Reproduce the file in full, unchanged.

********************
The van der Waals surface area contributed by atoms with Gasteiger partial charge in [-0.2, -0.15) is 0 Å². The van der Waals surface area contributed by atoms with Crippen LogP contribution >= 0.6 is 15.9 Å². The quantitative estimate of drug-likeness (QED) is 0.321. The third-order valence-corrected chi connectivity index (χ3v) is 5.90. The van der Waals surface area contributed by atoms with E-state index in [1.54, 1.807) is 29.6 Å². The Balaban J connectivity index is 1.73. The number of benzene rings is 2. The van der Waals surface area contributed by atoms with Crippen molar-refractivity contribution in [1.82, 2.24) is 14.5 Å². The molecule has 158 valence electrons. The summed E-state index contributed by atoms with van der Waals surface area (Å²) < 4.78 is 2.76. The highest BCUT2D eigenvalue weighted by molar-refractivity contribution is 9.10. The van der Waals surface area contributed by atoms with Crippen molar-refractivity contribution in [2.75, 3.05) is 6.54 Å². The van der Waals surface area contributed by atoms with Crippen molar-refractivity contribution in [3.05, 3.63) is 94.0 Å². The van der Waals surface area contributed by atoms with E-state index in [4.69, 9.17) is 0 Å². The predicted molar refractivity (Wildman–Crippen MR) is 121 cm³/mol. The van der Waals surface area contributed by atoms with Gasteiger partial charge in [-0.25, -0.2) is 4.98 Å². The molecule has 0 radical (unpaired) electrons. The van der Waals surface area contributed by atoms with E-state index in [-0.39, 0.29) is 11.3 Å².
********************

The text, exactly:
The van der Waals surface area contributed by atoms with Gasteiger partial charge in [-0.2, -0.15) is 0 Å². The van der Waals surface area contributed by atoms with Crippen LogP contribution >= 0.6 is 15.9 Å². The quantitative estimate of drug-likeness (QED) is 0.321. The third-order valence-corrected chi connectivity index (χ3v) is 5.90. The van der Waals surface area contributed by atoms with E-state index in [1.54, 1.807) is 29.6 Å². The Balaban J connectivity index is 1.73. The number of benzene rings is 2. The van der Waals surface area contributed by atoms with Crippen molar-refractivity contribution in [1.82, 2.24) is 14.5 Å². The molecule has 158 valence electrons. The summed E-state index contributed by atoms with van der Waals surface area (Å²) < 4.78 is 2.76. The highest BCUT2D eigenvalue weighted by molar-refractivity contribution is 9.10. The van der Waals surface area contributed by atoms with Crippen molar-refractivity contribution in [2.75, 3.05) is 6.54 Å². The van der Waals surface area contributed by atoms with Crippen molar-refractivity contribution in [3.05, 3.63) is 94.0 Å². The van der Waals surface area contributed by atoms with E-state index in [4.69, 9.17) is 0 Å². The predicted molar refractivity (Wildman–Crippen MR) is 121 cm³/mol. The van der Waals surface area contributed by atoms with Gasteiger partial charge in [-0.25, -0.2) is 4.98 Å². The molecule has 0 radical (unpaired) electrons. The van der Waals surface area contributed by atoms with E-state index in [-0.39, 0.29) is 11.3 Å².